Very soon the Kentucky Supreme Court will publish its April 21, 2011 opinion limiting the applicability of equitable subrogation by lenders against taxing authorities. In the consolidated appeal of Wells Fargo Bank, Minnesota N.A. v. Commonwealth of Kentucky, 2008-SC-000419-DG, and Central Bank of Jefferson County, Inc. v. Commonwealth of Kentucky, 2008-SC-000427-DG, the Court determined that prior recorded general tax liens take priority over later filed mortgage liens, and that lenders having actual or constructive knowledge of an earlier recorded general tax lien may not rely on equitable subrogation to reorder lien priority. The facts in each case were simple. General tax liens under K.R.S. 134.420, now K.R.S. 131.515, had been recorded against the borrowers having an interest in the real properties. The lenders, which respectively held a refinanced mortgage and a purchase money mortgage, foreclosed on the respective real properties when the borrowers became delinquent on their obligations to the lenders. Both of the circuit courts below ruled that the lenders’ liens took priority over the prior recorded general tax liens. The appellate courts reversed the rulings, and the Court agreed.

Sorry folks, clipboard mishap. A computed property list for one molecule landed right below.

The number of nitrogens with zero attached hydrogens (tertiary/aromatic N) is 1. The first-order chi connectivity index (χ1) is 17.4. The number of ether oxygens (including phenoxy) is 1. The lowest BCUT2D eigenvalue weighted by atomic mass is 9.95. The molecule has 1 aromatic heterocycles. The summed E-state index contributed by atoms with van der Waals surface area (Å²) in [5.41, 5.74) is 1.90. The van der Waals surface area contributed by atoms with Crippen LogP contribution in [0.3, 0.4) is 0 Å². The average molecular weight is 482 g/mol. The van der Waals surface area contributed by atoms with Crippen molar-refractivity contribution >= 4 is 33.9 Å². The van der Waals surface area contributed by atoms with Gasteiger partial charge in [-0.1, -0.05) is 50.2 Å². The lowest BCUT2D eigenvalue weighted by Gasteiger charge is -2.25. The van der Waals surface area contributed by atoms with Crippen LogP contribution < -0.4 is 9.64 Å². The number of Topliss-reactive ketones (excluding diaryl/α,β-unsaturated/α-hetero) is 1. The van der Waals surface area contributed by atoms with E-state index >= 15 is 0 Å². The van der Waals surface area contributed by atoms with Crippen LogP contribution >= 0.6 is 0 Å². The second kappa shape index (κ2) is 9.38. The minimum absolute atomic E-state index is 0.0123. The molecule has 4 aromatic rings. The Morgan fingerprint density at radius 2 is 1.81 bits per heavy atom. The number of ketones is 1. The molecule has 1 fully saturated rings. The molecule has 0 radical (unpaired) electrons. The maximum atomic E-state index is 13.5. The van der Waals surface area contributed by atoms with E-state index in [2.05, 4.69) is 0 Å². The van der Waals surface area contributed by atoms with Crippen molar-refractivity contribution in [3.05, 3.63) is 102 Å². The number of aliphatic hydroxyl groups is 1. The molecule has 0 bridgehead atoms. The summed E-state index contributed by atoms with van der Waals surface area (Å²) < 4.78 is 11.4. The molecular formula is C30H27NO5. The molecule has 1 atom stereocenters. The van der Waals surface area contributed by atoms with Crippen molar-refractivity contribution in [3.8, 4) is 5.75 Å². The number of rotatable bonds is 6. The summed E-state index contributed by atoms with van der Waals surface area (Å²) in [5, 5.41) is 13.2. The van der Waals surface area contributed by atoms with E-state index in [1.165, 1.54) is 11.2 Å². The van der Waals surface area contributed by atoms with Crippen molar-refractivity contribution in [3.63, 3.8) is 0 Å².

Without tax revenue, the Court noted that government would grind to a screeching halt, thus it is imperative that citizens pay their fair share to provide essential government services. If the arguments of the lenders were accepted according to the Court, rarely would the Commonwealth realize tax revenue. Moreover, the Court noted that lenders have the means to protect themselves against any tax lien they consider unjust by requiring that the tax liens be paid prior to lending, or alternatively, choosing not to lend.
In situations where general tax liens exist of record prior to a refinance or a purchase money mortgage, the Court declined to apply the theory of equitable subrogation which would have allowed a creditor paying the debts of another to stand in the shoes of the original creditor, enjoying its rights and remedies. Instead, the Court determined that a lender having actual or constructive knowledge of an earlier general tax lien must resolve the lien prior to lending, or accept the lien on the real property, as there will be no equitable reordering of these general tax liens. The Court firmly asserted that equitable subrogation will not relieve a lender of a negligent title examination, and that if the lender chooses, by necessity or by mistake, to lend in spite of a cloudy title, the lender shall bear the risk the that borrower will default before the end of the loan term.
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